In motion picture work camera noise was always a problem, and special "blimps," sound proof booths, and baffles used to quiet these sounds could be eliminated by positioning a ribbon mike properly.
In 1934 RCA introduced the 77A microphone which went a step further in directional characteristics and is the first uni-directional or cardioid pattern microphone. By using a ribbon clampled down in the center and using the upper half of the ribbon with the back enclosed and controlled, this upper ribbon became a pressure type mike. The combination of the pressure and velocity made the cardiod pattern possible. (See Fig. 15.) This mike was followed by the 77B, 77D, and the 77DX, each of these mikes being an improvement over the previous model. (See Fig. 16.) Another old ribbon velocity mike made by RCA was the 1-0001. Specifically designed for boom use, it was a sphere about 7-in.
diameter and nicknamed the "skunk mike" as it was all black with a white stripe down the perforations in the case.
Although the ribbon mike had very definite advantages over the moving-coil type, they also had some disadvantages. If you tried to work the mike too close, it would be come very boomy due to proximity effect. In later ribbon mikes, equalizers were built in with a switch labeled "voice"-"music" to take care of this problem. It also required a special windscreen if it was to be used on a boom or moved while being used. For the same reason, outdoor use of this mike without a windscreen was virtually impossible if there was any wind at all. A light breeze across the ribbon would create thunder in the speakers rivaled only by a good storm.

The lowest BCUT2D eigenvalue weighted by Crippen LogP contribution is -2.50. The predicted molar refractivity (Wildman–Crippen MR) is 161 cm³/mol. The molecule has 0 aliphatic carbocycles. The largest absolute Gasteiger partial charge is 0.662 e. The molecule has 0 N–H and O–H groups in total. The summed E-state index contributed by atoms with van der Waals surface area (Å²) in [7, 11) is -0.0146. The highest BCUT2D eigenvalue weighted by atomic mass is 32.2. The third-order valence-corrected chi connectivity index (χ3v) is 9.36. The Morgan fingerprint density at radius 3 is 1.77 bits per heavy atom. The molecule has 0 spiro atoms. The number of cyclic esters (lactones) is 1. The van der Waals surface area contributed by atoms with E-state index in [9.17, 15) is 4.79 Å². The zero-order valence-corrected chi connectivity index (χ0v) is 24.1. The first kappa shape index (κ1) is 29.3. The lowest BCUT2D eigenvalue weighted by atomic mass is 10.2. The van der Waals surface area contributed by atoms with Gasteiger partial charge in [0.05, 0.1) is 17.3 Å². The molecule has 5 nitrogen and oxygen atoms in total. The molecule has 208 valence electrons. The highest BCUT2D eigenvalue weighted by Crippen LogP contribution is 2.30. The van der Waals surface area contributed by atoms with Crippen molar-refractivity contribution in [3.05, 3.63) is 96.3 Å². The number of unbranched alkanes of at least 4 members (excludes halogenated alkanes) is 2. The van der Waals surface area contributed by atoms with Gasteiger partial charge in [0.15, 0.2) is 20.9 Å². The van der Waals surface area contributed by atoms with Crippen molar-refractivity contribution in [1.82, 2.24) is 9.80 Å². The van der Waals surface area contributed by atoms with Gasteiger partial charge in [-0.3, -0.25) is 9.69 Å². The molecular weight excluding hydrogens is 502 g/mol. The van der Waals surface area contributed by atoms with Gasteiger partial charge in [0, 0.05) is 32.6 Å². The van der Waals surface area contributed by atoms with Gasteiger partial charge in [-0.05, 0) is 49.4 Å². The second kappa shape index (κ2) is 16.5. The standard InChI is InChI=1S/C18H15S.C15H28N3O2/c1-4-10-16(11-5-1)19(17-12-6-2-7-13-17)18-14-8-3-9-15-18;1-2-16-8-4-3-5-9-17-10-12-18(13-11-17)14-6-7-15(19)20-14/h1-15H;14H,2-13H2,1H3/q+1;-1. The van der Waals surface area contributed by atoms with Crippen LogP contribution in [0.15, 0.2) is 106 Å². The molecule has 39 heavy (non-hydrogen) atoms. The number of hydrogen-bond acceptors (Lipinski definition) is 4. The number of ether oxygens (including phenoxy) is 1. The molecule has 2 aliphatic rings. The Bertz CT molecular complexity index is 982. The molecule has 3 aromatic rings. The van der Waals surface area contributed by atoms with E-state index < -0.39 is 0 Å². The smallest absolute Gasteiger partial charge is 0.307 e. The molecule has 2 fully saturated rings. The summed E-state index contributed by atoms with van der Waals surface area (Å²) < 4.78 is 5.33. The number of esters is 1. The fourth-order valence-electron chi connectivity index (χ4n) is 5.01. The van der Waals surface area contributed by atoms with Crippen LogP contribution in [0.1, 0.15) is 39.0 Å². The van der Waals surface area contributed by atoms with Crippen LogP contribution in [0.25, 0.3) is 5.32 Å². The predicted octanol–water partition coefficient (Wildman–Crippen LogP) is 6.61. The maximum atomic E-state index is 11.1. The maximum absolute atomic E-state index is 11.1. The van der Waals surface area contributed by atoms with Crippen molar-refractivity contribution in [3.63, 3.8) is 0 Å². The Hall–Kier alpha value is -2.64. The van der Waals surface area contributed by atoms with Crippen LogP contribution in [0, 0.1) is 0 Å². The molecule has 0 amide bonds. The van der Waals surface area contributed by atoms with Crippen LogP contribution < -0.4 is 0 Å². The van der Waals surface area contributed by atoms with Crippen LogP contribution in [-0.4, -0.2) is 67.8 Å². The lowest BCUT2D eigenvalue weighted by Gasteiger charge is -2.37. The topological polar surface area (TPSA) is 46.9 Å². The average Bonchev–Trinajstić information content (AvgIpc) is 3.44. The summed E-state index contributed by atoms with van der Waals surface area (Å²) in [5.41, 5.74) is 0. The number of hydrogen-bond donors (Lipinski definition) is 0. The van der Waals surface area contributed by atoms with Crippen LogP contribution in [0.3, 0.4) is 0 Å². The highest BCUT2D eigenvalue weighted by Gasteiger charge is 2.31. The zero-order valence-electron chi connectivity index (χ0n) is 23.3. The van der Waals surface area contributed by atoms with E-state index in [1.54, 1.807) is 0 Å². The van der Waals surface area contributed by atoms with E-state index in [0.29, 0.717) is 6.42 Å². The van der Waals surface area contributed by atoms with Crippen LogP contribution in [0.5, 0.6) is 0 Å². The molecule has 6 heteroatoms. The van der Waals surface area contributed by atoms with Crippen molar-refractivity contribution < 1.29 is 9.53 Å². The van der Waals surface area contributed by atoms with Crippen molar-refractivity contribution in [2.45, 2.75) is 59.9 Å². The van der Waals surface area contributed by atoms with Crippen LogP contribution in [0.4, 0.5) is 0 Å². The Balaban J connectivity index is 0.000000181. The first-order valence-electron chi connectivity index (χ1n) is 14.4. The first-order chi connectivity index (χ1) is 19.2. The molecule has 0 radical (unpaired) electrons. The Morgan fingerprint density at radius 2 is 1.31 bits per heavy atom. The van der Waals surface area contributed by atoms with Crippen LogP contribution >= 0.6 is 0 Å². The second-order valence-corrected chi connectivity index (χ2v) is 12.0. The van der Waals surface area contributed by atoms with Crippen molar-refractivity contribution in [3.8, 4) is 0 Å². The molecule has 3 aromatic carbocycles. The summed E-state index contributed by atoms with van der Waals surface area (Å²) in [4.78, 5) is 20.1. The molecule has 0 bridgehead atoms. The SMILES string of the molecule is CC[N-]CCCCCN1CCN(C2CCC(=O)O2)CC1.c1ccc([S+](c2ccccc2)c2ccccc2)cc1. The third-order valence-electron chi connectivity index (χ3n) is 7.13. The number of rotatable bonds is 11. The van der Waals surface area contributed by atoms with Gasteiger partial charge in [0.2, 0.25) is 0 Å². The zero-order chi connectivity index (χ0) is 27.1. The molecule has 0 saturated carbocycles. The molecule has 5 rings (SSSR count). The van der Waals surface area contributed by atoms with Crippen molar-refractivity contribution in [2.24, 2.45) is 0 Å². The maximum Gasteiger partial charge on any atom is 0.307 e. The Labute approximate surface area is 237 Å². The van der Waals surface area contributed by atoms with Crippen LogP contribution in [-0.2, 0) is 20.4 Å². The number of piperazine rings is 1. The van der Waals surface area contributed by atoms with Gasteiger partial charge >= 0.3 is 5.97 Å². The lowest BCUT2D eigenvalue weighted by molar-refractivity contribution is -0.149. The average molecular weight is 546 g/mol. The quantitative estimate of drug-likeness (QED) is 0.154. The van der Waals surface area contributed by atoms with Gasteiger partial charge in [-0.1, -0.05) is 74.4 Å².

For public address work where you had little control over the user, it was a disaster. Asking people not to blow into a microphone seemed to be more of a challenge than a request. Invariably, some one would blow into it and destroy the ribbon.
Replacing a ribbon is not a hard job but it is an exacting and tedious job, requiring a clean area with no air movement (including heavy breathing), non-magnetic screwdrivers and tweezers, a little spit, a toothpick, a magnifying glass, scotch tape, and plenty of patience.